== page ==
Variables - VHDL Example

Variables in VHDL act similarly to variables in C. Their value is valid at the exact location in the code where the variable is modified. Therefore, if a signal uses the value of the variable before the assignment, it will have the old variable value. If a signal uses the value of the variable after the assignment it will have the new variable value.

Rules of Variables:

The most important thing to understand is that variables immediately take the value of their assignment. Here's an example that shows one useful way to use variables: storing data for temporary use. It uses a case statement and the ampersand (&) concatenation operator.

  VAR_CASE : process (i_clk)
    variable v_Choices : std_logic_vector(1 downto 0);
  begin

    v_Choices := i_select_1 & i_select_2; -- concatenation
    
    case v_Choices is
      when "00" =>
        o_data <= "0001";
      when "01" =>
        o_data <= "0010";
    -- ETC

In the previous example, we concatenated the two signals so that they could be used in the case statement. The variable v_Choices was immediately available for use as soon as it was assigned. Let's look at another example. The example below is more comprehensive and demonstrates how variables immediately take the value of their assignment. The signals r_Var_Copy1 and r_Var_Copy2 appear to be the same, but r_Var_Copy2 is never able to get to 5 before it is reset.

library ieee;
use ieee.std_logic_1164.all;
use ieee.numeric_std.all;

entity variable_ex is
  port (
    i_clk   : in std_logic;
    o_done  : out std_logic
    );
end variable_ex;

architecture rtl of variable_ex is

  signal r_Done      : std_logic := '0';
  signal r_Var_Copy1 : natural range 0 to 5 := 0;
  signal r_Var_Copy2 : natural range 0 to 5 := 0;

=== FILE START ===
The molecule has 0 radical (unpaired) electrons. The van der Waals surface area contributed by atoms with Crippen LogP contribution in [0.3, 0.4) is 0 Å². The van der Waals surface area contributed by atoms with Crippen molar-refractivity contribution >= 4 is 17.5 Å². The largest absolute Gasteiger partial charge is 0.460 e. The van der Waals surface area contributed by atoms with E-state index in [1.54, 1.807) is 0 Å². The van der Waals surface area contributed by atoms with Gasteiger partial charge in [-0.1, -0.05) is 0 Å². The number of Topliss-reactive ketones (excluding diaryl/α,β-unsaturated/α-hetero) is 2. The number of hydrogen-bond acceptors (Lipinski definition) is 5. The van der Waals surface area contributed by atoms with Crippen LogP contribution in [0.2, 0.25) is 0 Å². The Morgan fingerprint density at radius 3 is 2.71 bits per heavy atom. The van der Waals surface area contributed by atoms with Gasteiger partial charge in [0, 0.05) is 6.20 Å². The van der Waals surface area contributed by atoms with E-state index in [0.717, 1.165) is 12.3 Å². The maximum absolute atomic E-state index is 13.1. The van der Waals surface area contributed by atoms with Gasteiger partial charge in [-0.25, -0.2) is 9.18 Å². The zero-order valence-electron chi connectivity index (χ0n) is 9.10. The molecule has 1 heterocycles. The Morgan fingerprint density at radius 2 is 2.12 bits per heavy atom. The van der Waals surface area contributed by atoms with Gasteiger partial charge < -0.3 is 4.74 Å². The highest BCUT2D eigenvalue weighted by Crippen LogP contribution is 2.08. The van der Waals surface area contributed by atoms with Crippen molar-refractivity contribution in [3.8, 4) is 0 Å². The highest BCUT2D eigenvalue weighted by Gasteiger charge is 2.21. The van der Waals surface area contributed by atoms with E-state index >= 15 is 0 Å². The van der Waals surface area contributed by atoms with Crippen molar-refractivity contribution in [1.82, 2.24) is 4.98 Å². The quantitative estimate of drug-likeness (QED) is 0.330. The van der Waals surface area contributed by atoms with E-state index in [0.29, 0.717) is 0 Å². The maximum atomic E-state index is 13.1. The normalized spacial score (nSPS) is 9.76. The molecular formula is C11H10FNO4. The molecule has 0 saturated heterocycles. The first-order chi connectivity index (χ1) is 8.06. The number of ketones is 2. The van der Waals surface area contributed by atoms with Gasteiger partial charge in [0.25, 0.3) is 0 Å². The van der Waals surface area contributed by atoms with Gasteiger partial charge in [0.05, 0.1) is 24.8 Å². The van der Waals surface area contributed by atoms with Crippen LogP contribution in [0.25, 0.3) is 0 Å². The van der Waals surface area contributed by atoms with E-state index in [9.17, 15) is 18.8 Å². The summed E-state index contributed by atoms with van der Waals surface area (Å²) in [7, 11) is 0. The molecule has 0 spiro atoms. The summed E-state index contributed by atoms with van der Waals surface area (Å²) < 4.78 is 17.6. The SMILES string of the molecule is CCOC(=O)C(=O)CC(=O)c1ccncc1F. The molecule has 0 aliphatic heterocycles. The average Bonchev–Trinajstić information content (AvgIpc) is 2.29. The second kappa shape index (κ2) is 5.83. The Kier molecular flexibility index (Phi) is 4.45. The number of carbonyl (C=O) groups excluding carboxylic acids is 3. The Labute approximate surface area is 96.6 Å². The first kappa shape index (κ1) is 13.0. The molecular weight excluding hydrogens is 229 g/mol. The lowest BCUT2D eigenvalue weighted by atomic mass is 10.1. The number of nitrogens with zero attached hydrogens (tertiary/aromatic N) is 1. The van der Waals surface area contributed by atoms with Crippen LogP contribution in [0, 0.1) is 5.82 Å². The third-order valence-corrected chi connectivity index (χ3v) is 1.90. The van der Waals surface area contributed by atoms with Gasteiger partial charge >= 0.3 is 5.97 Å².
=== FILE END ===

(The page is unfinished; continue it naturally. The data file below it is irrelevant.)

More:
begin

  EX_VAR : process (i_clk)
    variable v_Count : natural range 0 to 5 := 0;
  begin
    if rising_edge(i_clk) then
      v_Count := v_Count + 1;

      r_Var_Copy1 <= v_Count;

      if v_Count = 5 then
        r_Done  <= '1';
        v_Count := 0;
      else
        r_Done <= '0';
      end if;

      r_Var_Copy2 <= v_Count;

    end if;
  end process EX_VAR;
  
  o_done <= r_Done;
  
end rtl;

In order to simulate our design, we need to create a testbench. Also, variables can be a bit tricky to display in simulation. If you are using Modelsim, read more about how to see your variables in Modelsim's waveform window.

Testbench:

library ieee;
use ieee.std_logic_1164.all;

entity variable_ex_tb is
end variable_ex_tb;

architecture behave of variable_ex_tb is

  component variable_ex
    port (
      i_clk  : in std_logic;
      o_done : out std_logic
      );
  end component variable_ex;

  constant c_CLK_PERIOD : time := 10 ns;

  signal r_CLK  : std_logic := '0';
  signal w_DONE : std_logic;
  
begin

  UUT : variable_ex
    port map (
      i_clk  => r_CLK,
      o_done => w_DONE
      );

  r_CLK <= not r_CLK after c_CLK_PERIOD/2;

end behave;


Variables Example Testbench Waveform

The example above demonstrates how variables act differently from signals. The signals r_Var_Copy1 and r_Var_Copy2 appear to be the same, but r_Var_Copy2 is never able to get to 5 before it is reset.

Read more about how variables and signals are different


Help Me Make Great Content!     Support me on Patreon!     Buy a Go Board!